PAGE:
When you lose a loved one, it can feel like a chapter of your own life has ended. But I believe that grief can actually be the start of a new life. I’ve previously experienced the shock, numbness, pain, and confusion of bereavement; now, as a certified grief coach, I know that this is part of the journey. And all journeys lead to something new.

Through Reconnect From Grief, I offer 1:1 grief support to professionals along with advice to businesses on how they can support their employees. Unresolved grief can lead to mental health issues, which significantly impacts on productivity and can lead to large-scale revenue loss. I advise professionals on how to remain focused and teach employers how to manage a team around a grieving member. Grief workshops improve employers’ understanding so they feel less fearful of offering support. Compassion evolves and the grieving employee gains comfort.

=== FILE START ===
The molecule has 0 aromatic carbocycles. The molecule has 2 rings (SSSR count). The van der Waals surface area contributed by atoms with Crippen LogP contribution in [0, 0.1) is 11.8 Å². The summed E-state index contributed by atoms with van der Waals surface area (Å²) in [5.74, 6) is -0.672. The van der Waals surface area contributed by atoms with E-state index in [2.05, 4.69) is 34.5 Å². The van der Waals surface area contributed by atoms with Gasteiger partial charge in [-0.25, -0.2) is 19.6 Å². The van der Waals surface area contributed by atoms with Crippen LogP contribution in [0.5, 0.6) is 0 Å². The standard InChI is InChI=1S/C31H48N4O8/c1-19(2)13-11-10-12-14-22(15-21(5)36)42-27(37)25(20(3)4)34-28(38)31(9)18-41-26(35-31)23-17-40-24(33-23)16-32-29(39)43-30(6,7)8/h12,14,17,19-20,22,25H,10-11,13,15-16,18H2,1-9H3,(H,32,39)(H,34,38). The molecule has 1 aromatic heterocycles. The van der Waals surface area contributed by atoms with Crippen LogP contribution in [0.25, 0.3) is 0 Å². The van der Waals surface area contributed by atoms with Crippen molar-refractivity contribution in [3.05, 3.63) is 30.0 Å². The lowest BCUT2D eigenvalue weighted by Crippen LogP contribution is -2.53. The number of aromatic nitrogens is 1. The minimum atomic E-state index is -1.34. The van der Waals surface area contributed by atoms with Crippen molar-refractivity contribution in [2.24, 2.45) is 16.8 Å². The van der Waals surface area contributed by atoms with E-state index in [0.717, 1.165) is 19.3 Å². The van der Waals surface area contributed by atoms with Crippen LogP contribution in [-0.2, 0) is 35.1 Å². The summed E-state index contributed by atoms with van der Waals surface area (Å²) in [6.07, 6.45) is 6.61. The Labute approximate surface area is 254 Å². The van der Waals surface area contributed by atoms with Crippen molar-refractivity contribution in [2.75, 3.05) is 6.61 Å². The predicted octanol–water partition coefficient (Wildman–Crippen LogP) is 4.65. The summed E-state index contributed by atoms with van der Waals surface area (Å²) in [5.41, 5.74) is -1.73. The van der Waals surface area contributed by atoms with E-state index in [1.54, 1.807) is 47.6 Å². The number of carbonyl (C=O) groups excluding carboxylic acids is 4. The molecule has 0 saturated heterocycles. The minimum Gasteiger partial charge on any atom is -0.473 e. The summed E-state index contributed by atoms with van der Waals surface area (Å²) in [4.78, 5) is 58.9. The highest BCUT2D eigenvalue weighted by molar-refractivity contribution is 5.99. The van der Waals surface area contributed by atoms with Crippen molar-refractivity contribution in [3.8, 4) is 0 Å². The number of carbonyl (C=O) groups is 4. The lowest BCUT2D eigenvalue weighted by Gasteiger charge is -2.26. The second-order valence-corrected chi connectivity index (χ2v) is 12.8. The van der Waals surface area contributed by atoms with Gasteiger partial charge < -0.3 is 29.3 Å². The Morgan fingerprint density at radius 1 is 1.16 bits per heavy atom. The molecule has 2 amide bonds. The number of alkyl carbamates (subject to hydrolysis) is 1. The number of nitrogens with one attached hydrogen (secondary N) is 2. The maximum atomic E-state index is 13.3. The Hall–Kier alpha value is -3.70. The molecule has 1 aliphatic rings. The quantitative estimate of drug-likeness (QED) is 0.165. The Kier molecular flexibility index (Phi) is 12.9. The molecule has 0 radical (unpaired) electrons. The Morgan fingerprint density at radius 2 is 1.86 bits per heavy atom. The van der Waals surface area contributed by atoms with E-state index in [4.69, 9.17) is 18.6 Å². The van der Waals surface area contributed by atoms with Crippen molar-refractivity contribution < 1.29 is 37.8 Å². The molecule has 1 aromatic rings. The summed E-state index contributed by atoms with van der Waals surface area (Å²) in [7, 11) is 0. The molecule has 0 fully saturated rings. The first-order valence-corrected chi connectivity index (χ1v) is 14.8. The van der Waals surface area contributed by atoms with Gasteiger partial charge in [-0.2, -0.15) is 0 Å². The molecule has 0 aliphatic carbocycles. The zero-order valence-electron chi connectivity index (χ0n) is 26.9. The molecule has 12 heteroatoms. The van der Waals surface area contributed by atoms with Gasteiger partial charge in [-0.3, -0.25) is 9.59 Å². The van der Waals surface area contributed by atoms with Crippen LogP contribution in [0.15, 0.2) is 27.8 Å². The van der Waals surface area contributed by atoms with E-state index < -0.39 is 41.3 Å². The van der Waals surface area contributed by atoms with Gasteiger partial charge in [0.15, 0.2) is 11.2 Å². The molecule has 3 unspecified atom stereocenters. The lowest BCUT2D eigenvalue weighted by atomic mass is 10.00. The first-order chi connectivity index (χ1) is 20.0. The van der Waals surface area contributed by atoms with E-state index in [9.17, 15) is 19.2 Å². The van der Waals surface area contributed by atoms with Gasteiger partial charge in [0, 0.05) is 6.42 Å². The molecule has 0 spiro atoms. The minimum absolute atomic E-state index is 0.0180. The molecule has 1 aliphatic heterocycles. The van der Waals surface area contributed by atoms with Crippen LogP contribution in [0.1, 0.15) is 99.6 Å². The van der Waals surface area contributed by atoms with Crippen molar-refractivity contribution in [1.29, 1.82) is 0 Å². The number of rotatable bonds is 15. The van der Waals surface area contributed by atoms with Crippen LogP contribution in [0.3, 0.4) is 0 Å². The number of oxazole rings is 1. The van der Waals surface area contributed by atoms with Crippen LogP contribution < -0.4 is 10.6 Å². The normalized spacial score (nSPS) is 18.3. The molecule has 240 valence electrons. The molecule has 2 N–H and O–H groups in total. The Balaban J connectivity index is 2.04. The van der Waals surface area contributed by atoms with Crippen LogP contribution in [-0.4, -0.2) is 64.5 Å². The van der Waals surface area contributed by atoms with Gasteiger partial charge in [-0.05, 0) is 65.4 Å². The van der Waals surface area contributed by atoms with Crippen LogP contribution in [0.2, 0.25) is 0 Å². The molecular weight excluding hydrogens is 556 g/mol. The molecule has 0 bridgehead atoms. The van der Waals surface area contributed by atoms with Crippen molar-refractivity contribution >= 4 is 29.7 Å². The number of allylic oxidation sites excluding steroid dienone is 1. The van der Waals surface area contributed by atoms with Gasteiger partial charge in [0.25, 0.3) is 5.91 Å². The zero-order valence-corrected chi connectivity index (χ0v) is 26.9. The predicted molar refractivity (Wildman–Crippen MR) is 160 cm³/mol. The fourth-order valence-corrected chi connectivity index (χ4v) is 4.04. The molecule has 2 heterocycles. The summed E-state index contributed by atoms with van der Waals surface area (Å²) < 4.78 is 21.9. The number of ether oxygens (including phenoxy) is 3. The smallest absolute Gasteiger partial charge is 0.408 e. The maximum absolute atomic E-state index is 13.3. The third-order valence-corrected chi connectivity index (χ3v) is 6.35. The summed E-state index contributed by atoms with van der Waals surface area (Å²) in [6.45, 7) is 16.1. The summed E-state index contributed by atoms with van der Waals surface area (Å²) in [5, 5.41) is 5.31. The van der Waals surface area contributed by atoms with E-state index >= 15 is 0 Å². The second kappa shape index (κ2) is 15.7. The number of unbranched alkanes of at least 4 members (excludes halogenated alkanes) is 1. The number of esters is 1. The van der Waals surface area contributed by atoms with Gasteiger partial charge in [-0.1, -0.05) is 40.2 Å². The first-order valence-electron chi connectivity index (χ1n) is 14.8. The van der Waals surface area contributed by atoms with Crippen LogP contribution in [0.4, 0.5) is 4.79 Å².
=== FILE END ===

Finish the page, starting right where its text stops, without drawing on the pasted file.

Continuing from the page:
Grief support is crucial to feeling less alone and for naturally calibrating one’s internal GPS. My mission is to accompany clients on their journey through grief while honouring their loved ones.

My grief management sessions address mourning, gentle “letting go” and the neutral zone (old life not yet released; new life not yet begun) while teaching clients how to find meaning and hope after loss.

Sometimes, out of tragedy comes a legacy to help others. My legacy is Reconnect From Grief. To find out more or to schedule a grief coaching session, contact me and I’ll be there.

 

 

 

 

 

Finding Life after Loss and Healing

When Death Happens